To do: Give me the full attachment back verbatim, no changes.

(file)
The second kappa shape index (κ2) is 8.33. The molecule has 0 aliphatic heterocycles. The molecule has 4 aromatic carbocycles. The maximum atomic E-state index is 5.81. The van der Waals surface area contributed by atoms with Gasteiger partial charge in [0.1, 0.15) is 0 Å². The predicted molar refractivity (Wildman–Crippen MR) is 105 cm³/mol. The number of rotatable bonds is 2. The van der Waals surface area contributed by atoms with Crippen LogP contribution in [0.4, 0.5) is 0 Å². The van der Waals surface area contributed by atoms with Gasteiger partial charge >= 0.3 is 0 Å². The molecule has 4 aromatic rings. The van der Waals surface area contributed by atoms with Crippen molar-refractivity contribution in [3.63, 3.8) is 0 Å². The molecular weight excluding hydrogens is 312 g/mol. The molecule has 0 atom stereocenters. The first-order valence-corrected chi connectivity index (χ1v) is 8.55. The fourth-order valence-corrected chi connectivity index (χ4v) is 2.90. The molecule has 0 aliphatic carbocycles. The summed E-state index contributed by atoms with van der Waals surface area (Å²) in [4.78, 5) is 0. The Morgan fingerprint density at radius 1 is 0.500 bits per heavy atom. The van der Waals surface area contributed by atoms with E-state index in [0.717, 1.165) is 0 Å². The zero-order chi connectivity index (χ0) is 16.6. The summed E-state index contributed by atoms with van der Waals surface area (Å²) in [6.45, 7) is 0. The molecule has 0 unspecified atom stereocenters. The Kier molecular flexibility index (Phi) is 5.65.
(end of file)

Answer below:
The second kappa shape index (κ2) is 8.33. The molecule has 0 aliphatic heterocycles. The molecule has 4 aromatic carbocycles. The maximum atomic E-state index is 5.81. The van der Waals surface area contributed by atoms with Gasteiger partial charge in [0.1, 0.15) is 0 Å². The predicted molar refractivity (Wildman–Crippen MR) is 105 cm³/mol. The number of rotatable bonds is 2. The van der Waals surface area contributed by atoms with Crippen LogP contribution in [0.4, 0.5) is 0 Å². The van der Waals surface area contributed by atoms with Gasteiger partial charge >= 0.3 is 0 Å². The molecule has 4 aromatic rings. The van der Waals surface area contributed by atoms with Crippen molar-refractivity contribution in [3.63, 3.8) is 0 Å². The molecular weight excluding hydrogens is 312 g/mol. The molecule has 0 atom stereocenters. The first-order valence-corrected chi connectivity index (χ1v) is 8.55. The fourth-order valence-corrected chi connectivity index (χ4v) is 2.90. The molecule has 0 aliphatic carbocycles. The summed E-state index contributed by atoms with van der Waals surface area (Å²) in [4.78, 5) is 0. The Morgan fingerprint density at radius 1 is 0.500 bits per heavy atom. The van der Waals surface area contributed by atoms with E-state index in [0.717, 1.165) is 0 Å². The zero-order chi connectivity index (χ0) is 16.6. The summed E-state index contributed by atoms with van der Waals surface area (Å²) in [6.45, 7) is 0. The molecule has 0 unspecified atom stereocenters. The Kier molecular flexibility index (Phi) is 5.65.